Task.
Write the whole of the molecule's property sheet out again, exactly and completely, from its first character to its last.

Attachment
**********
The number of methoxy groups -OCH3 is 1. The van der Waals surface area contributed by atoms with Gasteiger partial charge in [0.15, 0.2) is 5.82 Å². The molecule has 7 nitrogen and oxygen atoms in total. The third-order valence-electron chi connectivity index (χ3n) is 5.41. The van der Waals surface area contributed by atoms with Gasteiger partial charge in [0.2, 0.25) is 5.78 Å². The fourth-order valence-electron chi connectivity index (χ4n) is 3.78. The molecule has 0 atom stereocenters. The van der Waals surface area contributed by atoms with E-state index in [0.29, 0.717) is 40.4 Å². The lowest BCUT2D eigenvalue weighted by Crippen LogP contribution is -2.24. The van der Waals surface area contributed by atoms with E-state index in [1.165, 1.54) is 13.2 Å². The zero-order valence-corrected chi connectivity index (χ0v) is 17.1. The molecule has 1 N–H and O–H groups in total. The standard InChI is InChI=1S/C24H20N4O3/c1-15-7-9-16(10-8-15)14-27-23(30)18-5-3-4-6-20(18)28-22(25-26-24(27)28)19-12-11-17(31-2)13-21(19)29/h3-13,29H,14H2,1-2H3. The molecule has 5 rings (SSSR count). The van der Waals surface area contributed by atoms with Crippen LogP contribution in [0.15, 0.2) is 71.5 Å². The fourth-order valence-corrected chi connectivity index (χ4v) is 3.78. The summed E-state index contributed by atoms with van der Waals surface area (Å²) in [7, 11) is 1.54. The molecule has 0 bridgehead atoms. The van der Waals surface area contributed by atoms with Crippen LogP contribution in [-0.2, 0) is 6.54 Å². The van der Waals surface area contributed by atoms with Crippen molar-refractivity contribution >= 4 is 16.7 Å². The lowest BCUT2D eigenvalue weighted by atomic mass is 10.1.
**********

The number of methoxy groups -OCH3 is 1. The van der Waals surface area contributed by atoms with Gasteiger partial charge in [0.15, 0.2) is 5.82 Å². The molecule has 7 nitrogen and oxygen atoms in total. The third-order valence-electron chi connectivity index (χ3n) is 5.41. The van der Waals surface area contributed by atoms with Gasteiger partial charge in [0.2, 0.25) is 5.78 Å². The fourth-order valence-electron chi connectivity index (χ4n) is 3.78. The molecule has 0 atom stereocenters. The van der Waals surface area contributed by atoms with E-state index in [0.29, 0.717) is 40.4 Å². The lowest BCUT2D eigenvalue weighted by Crippen LogP contribution is -2.24. The van der Waals surface area contributed by atoms with E-state index in [1.165, 1.54) is 13.2 Å². The zero-order valence-corrected chi connectivity index (χ0v) is 17.1. The molecule has 1 N–H and O–H groups in total. The standard InChI is InChI=1S/C24H20N4O3/c1-15-7-9-16(10-8-15)14-27-23(30)18-5-3-4-6-20(18)28-22(25-26-24(27)28)19-12-11-17(31-2)13-21(19)29/h3-13,29H,14H2,1-2H3. The molecule has 5 rings (SSSR count). The van der Waals surface area contributed by atoms with Crippen LogP contribution in [0.15, 0.2) is 71.5 Å². The fourth-order valence-corrected chi connectivity index (χ4v) is 3.78. The summed E-state index contributed by atoms with van der Waals surface area (Å²) in [7, 11) is 1.54. The molecule has 0 bridgehead atoms. The van der Waals surface area contributed by atoms with Crippen LogP contribution in [-0.2, 0) is 6.54 Å². The van der Waals surface area contributed by atoms with Crippen molar-refractivity contribution >= 4 is 16.7 Å². The lowest BCUT2D eigenvalue weighted by atomic mass is 10.1.